DMCA comments to the Library of Congress about prohibition against circumvention

Posted 30 Oct 2002 at 02:22 UTC by aicra Share This

It's almost time to write DMCA comments to the LOC!

For those interested in sending the Library of Congress written comments about prohibition against circumvention of technical measures...(1201) HERE IS OUR CHANCE!

Wouldn't it be great if they received THOUSANDS of comments...:) Or at least a few great ones!

Here is more information at


Written comments submissions begin Nov. 19 and are due to the LOC by December 18!

The copyright office is taking comments about DMCA and the prohibition against circumvention. Written comments are due by December 18.

There is a 19 page notice of inquiry at the above URL in pdf format. This inquiry goes into detail about the scope of the DMCA comments and the requirements for submission.


Examples of comments made in the past are available at: and


"The Copyright Office is preparing to conduct proceedings mandated by the Digital Millennium Copyright Act, which provides that the Librarian of Congress may exempt certain classes of works from the prohibition against circumvention of technological measures that control access to copyrighted works. The purpose of this rulemaking proceeding is to determine whether there are particular classes of works as to which users are, or are likely to be, adversely affected in their ability to make noninfringing uses due to the prohibition on circumvention.

WHO can submit? Everyone. The DMCA affects us all!
This notice requests written comments from all interested parties, including representatives of copyright owners, educational institutions, libraries and archives, scholars, researchers and members of the public, in order to elicit evidence on whether noninfringing uses of certain classes of works are, or are likely to be, adversely affected by this prohibition on the circumvention of measures that control access to copyrighted works.

Electronic submissions may be made through this website beginning Nov. 19, 2002, through Dec. 18. For more information, please see the notice of inquiry."

How to make submissions
"The Copyright Office's website will contain a submission page at: . Approximately thirty days prior to each applicable deadline..., a form will be activated on the Copyright Office website allowing information to be entered into the required fields, including the name of the person making the submission, his or her title, organization, mailing address, telephone number, and email address.

For initial comments, there will be two additional fields required: 1) the proposed class or classes of copyrighted work(s) to be exempted, and 2) a brief summary of the argument(s).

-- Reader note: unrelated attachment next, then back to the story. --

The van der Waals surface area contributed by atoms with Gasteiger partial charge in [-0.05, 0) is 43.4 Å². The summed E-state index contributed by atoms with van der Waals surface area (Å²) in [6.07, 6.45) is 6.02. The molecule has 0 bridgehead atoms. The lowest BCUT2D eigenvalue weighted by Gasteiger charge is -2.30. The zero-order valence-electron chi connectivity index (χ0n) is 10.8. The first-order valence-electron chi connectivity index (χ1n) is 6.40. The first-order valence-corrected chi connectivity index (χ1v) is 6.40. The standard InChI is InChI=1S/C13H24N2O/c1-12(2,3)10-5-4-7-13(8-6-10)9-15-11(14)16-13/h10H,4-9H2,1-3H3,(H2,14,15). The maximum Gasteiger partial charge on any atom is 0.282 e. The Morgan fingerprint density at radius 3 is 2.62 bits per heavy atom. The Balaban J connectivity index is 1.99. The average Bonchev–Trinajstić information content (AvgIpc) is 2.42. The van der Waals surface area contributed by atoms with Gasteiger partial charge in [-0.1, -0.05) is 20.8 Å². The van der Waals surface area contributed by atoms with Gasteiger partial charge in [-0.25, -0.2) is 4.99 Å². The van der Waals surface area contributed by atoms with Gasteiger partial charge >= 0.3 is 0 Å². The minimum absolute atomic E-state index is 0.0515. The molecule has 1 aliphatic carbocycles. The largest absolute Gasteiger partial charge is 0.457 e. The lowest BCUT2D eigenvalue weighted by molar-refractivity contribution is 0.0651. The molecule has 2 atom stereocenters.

The comment or reply comment itself must be sent as an attachment, and must be in a single file in either Adobe Portable Document File (PDF) format (preferred), in Microsoft Word Version 2000 or earlier, or in WordPerfect 9 or earlier, or in ASCII text.

Petition, posted 30 Oct 2002 at 11:43 UTC by chalst » (Master)

One well-worded petition, with 1000 moderately trustworthy signatures, would be more effective than a thousand emails. Perhaps talking about what to say in it (I suggest contacting Lawrence Lessig), and figuring out a reasonable signature verification scheme (eg. adding a petition signing capability to an advogato user account), would be a good way for respondents to this article to proceed.

petition, posted 31 Oct 2002 at 00:53 UTC by aicra » (Journeyer)

I know that Chris Dibona had a petition on his site


Bryan Taylor from Openlaw was proactive enough to word a nice petition online

with over 10,000 signatories.

The petitions are a good idea, but I'm not sure Lessig has the time or the technical qualifications to draft this type of petition... I mean, he must be a busy man. He did take time to speak at the Dmitry thing last August, but the next day, he didn't have time to protest with RMS, Perens, et al in San Fran.

Maybe there is some way we can use Dibona and Taylor's petitions.


Re: petition, posted 1 Nov 2002 at 13:36 UTC by chalst » (Master)

Two points: firstly, I was not suggesting we ask Lessig to *draft* a petition, but he may provide feedback on how to make an existing draft more persuasive to various readers.

Second, the advantage of making use of the advogato account system is that the trust-metric can provide a fairly good assurance that almost all signatures are valid. I wouldn't put much confidence in the number of signatures for either of the petitions you cite.

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